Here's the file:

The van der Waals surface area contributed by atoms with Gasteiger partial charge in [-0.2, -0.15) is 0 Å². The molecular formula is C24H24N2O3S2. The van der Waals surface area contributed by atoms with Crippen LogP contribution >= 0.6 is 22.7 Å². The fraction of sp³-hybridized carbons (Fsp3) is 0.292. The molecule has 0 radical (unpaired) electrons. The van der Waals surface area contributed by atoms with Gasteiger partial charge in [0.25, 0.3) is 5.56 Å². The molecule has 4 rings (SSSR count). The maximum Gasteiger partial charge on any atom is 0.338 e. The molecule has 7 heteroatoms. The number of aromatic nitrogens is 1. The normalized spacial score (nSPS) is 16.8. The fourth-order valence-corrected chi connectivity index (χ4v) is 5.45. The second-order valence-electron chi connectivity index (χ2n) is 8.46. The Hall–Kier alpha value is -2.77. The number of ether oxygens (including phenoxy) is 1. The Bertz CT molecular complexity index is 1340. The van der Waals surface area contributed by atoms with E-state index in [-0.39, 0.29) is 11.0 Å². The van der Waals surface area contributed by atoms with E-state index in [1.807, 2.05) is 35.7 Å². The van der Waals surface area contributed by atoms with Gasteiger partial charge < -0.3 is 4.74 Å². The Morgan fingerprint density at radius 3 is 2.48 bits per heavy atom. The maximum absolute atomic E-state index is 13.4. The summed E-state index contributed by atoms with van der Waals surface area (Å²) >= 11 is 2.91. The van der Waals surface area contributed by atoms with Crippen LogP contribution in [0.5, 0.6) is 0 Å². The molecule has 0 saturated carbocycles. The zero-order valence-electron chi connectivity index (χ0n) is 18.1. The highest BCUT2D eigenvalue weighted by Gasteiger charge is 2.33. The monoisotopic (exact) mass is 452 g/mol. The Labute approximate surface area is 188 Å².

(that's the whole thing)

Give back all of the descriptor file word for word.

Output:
The van der Waals surface area contributed by atoms with Gasteiger partial charge in [-0.2, -0.15) is 0 Å². The molecular formula is C24H24N2O3S2. The van der Waals surface area contributed by atoms with Crippen LogP contribution >= 0.6 is 22.7 Å². The fraction of sp³-hybridized carbons (Fsp3) is 0.292. The molecule has 0 radical (unpaired) electrons. The van der Waals surface area contributed by atoms with Gasteiger partial charge in [0.25, 0.3) is 5.56 Å². The molecule has 4 rings (SSSR count). The maximum Gasteiger partial charge on any atom is 0.338 e. The molecule has 7 heteroatoms. The number of aromatic nitrogens is 1. The normalized spacial score (nSPS) is 16.8. The fourth-order valence-corrected chi connectivity index (χ4v) is 5.45. The second-order valence-electron chi connectivity index (χ2n) is 8.46. The Hall–Kier alpha value is -2.77. The number of ether oxygens (including phenoxy) is 1. The Bertz CT molecular complexity index is 1340. The van der Waals surface area contributed by atoms with E-state index in [-0.39, 0.29) is 11.0 Å². The van der Waals surface area contributed by atoms with E-state index in [1.807, 2.05) is 35.7 Å². The van der Waals surface area contributed by atoms with Gasteiger partial charge < -0.3 is 4.74 Å². The Morgan fingerprint density at radius 3 is 2.48 bits per heavy atom. The maximum absolute atomic E-state index is 13.4. The summed E-state index contributed by atoms with van der Waals surface area (Å²) >= 11 is 2.91. The van der Waals surface area contributed by atoms with Crippen LogP contribution in [0.5, 0.6) is 0 Å². The molecule has 0 saturated carbocycles. The zero-order valence-electron chi connectivity index (χ0n) is 18.1. The highest BCUT2D eigenvalue weighted by Gasteiger charge is 2.33. The monoisotopic (exact) mass is 452 g/mol. The Labute approximate surface area is 188 Å².